In the past five days, the Dow Jones Industrial Average gained 0.1 percent, the Standard & Poor’s 500 Index rose 0.5 percent, while the Nasdaq Composite Index climbed 1.5 percent.

For the month of November, the S&P 500 posted its fifth advance in six, according to Reuters. The index gained 0.29 percent.

November also proved a good climate for US Treasuries as some investors relished their perceived safety amid concern about the economy.

“Our sense is that we are no closer to a deal than we were two weeks ago,” Ian Lyngen, a government-bond strategist at CRT Capital Group in Stamford, Connecticut, told Bloomberg News. “The primary issue at hand is the fiscal cliff and the likelihood that any budget agreement negatively affects gross domestic product in 2013.”

In Europe, the Stoxx 600 Index posted a gain of 0.9 percent for the week, bringing its advance for the month to 2 percent. And even the beleaguered euro benefited, touching the highest level in 5-1/2 weeks against the greenback on Friday.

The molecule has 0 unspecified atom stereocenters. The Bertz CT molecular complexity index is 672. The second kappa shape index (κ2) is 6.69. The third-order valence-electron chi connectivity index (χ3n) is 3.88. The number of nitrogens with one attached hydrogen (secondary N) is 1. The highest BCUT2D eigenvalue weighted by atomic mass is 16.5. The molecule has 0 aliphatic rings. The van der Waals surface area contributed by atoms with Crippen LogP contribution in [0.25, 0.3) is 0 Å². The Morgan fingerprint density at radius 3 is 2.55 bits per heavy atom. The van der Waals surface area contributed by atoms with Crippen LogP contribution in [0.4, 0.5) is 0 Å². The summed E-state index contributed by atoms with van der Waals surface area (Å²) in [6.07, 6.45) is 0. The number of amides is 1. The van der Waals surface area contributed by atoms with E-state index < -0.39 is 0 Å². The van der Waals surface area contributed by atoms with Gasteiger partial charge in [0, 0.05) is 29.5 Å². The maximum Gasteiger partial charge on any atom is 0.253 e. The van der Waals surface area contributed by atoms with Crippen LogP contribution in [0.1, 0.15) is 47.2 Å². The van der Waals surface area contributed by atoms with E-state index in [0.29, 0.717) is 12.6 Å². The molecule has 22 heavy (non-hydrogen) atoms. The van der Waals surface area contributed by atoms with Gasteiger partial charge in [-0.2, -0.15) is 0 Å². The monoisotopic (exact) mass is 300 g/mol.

Germany’s parliamentary approval of the latest aid package for Greece helped underpin the mood.

Still, European Central Bank chief Mario Draghi warned the euro zone’s troubles are far from over. “We have not yet emerged from the crisis," Draghi told Europe 1 radio. "The recovery for most of the euro zone will certainly begin in the second half of 2013."

Late on Friday Moody’s cut its rating on both the European Stability Mechanism and the European Financial Stability Facility, reflecting its recent downgrade of France.

Eyes will be on meetings of policy makers at the ECB and the Bank of England this week. The ECB is expected to leave its key interest rate on hold at a record low 0.75 percent.

One positive from the weekend, which might bolster enthusiasm at least for a short period of time, was that China’s official manufacturing purchasing managers’ index reached a seven-month high in October, confirming a recovery trend in the world’s second biggest economy, Reuters reported.

(BusinessDesk)

© Scoop Media